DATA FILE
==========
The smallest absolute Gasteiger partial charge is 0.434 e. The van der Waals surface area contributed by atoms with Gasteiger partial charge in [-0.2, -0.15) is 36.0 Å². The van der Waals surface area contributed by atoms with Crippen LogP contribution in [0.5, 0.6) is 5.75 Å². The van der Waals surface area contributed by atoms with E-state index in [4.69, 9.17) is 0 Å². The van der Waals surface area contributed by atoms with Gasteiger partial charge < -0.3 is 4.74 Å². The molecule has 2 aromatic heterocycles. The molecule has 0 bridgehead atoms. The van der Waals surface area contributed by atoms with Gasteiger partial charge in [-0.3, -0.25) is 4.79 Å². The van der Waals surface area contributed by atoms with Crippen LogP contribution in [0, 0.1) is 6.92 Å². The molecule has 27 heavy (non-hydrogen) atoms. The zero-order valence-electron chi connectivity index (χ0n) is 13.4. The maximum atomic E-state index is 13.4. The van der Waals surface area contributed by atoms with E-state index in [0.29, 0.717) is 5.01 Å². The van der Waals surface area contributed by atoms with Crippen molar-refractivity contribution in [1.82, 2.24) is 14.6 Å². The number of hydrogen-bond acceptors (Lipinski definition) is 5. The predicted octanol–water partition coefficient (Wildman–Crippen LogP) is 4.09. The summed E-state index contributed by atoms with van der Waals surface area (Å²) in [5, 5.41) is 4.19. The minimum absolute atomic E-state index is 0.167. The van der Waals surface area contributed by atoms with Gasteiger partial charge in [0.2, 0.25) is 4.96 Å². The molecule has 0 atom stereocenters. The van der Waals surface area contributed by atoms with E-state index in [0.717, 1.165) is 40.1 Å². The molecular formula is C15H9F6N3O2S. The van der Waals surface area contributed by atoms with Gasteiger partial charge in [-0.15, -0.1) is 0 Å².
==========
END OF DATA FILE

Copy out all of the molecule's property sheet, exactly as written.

The smallest absolute Gasteiger partial charge is 0.434 e. The van der Waals surface area contributed by atoms with Gasteiger partial charge in [-0.2, -0.15) is 36.0 Å². The van der Waals surface area contributed by atoms with Crippen LogP contribution in [0.5, 0.6) is 5.75 Å². The van der Waals surface area contributed by atoms with E-state index in [4.69, 9.17) is 0 Å². The van der Waals surface area contributed by atoms with Gasteiger partial charge < -0.3 is 4.74 Å². The molecule has 2 aromatic heterocycles. The molecule has 0 bridgehead atoms. The van der Waals surface area contributed by atoms with Gasteiger partial charge in [-0.3, -0.25) is 4.79 Å². The van der Waals surface area contributed by atoms with Crippen LogP contribution in [0, 0.1) is 6.92 Å². The molecule has 27 heavy (non-hydrogen) atoms. The zero-order valence-electron chi connectivity index (χ0n) is 13.4. The maximum atomic E-state index is 13.4. The van der Waals surface area contributed by atoms with E-state index in [0.29, 0.717) is 5.01 Å². The van der Waals surface area contributed by atoms with Crippen molar-refractivity contribution in [1.82, 2.24) is 14.6 Å². The number of hydrogen-bond acceptors (Lipinski definition) is 5. The predicted octanol–water partition coefficient (Wildman–Crippen LogP) is 4.09. The summed E-state index contributed by atoms with van der Waals surface area (Å²) in [5, 5.41) is 4.19. The minimum absolute atomic E-state index is 0.167. The van der Waals surface area contributed by atoms with Gasteiger partial charge in [0.2, 0.25) is 4.96 Å². The molecule has 0 atom stereocenters. The van der Waals surface area contributed by atoms with E-state index in [0.717, 1.165) is 40.1 Å². The molecular formula is C15H9F6N3O2S. The van der Waals surface area contributed by atoms with Gasteiger partial charge in [-0.15, -0.1) is 0 Å².